St. John’s is filled with compassionate people supporting one another, and the broader with its many local and international ministries.  Each of these ministries helps build justice and peace and respect the dignity of all God’s people.

I am grateful for the love I have received from the St. John’s community and the ways in which we have engaged in and fostered Beloved Community.  And now, it is time for me to take what I have learned and spread my wings in a new faith community and learn to live into Beloved Community with new people and new challenges.  I take you with me and know that the love I’ve received from St. John’s will always reside in my heart and guide me in the ways of Beloved Community.  Peace and Love to All of You.

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The men and women of the Bible held the Sabbath so dear that they made it the Fourth Commandmentplacing it above the injunction against murder…

Judith Shulevitz, The Sabbath World


By the Rev. Barbara Mraz

When our rector and his family return from their sabbatical, we will hear all about it: the experiences, the adventures, the insights. They will also hear about what happened at St. John’s in their absence.

Here are some preliminary responses, preceded by a personal reflection on the challenging, persistent command to observe the Sabbath, even after summer ends.

Sabbatical and Sabbath

Both demand a break from the ordinary, the routine, the unnoticed, business as usual. The Scriptural mandate that the seventh day of the week “belongs to God,” has been replaced today by seeing Sunday as the last day of the weekend, perhaps interchangeable with Saturday. In fact, for many it often looks identical to Saturday, with the same tasks calling and the same schedule in place.

As Judith Shulevitz writes, “God stopped creating after six days to show us that what we create becomes meaningful only once we stop creating it and start remembering why it was worth creating in the first place.  …We could let the world wind us up and set us to working like dolls that go until they fall over because they have no way of stopping.  But that would make us less than human.  We have to remember to stop, because we have to stop to remember.”

I admit I have been sloppy about Sundays. While I almost always go to church, from noon on can be catch-up time: laundry, grocery shopping, yard work, house stuff. My grandsons have soccer practice and games virtually seven days a week some times. Weekly “family dinners” must be scheduled weeks ahead.

How, then, to “keep the Sabbath”? Remember, Sabbath can be observed whether you live alone or with a family or any other group that gathers on a regular basis and on any day of the week.

The major idea is to start small, remembering that the larger culture will rarely support you in your efforts. Overall, Americans are no longer a Sabbath people.

Sabbath and Community

The writer quoted above says this about the collective aspect of the Sabbath: “The Sabbath can easily be reconfigured as a twelve-step program for forging community spirit.”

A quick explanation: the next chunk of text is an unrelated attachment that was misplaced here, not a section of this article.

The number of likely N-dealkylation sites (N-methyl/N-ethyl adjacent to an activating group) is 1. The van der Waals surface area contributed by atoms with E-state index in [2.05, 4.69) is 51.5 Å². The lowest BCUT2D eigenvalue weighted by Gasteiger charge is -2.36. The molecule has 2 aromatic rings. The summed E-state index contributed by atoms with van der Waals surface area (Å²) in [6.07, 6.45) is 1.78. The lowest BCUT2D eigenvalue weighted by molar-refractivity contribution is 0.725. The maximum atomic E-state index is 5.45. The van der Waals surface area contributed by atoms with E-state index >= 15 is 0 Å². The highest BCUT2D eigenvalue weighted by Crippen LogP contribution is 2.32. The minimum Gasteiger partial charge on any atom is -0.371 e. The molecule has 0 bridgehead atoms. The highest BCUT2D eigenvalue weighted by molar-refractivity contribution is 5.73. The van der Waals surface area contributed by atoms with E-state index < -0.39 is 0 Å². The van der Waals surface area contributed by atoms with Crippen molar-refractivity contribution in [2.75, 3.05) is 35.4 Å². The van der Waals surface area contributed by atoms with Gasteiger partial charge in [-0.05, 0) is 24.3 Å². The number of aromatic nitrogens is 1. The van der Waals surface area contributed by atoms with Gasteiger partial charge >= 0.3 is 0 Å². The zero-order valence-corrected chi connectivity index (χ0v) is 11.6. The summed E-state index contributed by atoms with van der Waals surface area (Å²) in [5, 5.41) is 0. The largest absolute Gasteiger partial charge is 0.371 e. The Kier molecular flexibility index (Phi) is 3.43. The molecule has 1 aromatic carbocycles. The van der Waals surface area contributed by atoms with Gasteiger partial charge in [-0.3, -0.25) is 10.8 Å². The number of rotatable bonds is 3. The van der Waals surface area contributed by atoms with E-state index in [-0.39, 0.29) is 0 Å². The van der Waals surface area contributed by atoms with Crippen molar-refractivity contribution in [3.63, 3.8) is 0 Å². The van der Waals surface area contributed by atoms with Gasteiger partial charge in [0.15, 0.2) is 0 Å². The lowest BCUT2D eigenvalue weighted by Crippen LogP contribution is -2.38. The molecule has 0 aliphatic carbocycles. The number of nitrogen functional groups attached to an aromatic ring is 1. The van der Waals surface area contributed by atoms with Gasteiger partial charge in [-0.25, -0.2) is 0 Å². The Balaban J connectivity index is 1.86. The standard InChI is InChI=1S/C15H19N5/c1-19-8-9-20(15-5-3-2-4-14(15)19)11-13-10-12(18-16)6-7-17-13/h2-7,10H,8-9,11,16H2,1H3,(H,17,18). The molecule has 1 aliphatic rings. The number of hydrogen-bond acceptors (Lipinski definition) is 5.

I think that has happened this summer. We are socializing more often, hearing more diverse ideas from the pulpit, and have had the Sunday pressure and intensity reduced. This, in spite of the fact that during eight days at the end of July, we had three funerals!

More opportunities to give your thoughts and reactions will be coming soon.

Reflections on the Summer So Far

“I have loved the women power in the pulpit and at the altar! I hope it continues!”

“I like having the altar closer and distribution of Communion standing up and the chance for new service music.”

“We have dined and coffeed informally more this summer — not with sabbatical intentions— but with church people whom we have gotten to know. Perhaps the encouragement of the Sabbath dinners has helped this, or maybe just because we have felt closer to people.”

“The sermons from non-clergy provided us with insight that we may view as outside of the norm; I enjoy them during Holy week and again now.”

“The Sabbatical dinners are a blast! We all seem to let our guard down and really talk about ourselves and REALLY listen to each other.”

“I like Susan’s calm demeanor during the services.”

“I never knew how many supply clergy we had at SJE; we are really blessed! “

“As an 8 o’clock regular, I heard from people preaching who I never met; it caused me to listen harder, reflect on why they should impact me. The new made me work harder; more discussions at home, as well. The biggest point for me – I realize how lazy I’ve become, going by rote. Now it’s more like: Wait? What was said? What was referenced? I don’t remember that Eucharistic prayer at 8. Who is this? Why is ‘Hallelujah’ being sung before that sermon? I’ve woken up these last two Sundays, to go back and read 2 Samuel again and beyond. Is it odd that I feel ‘bring it on’ is in order? I am looking forward to seriously attending adult formation in the fall. I’ve never committed to that before.”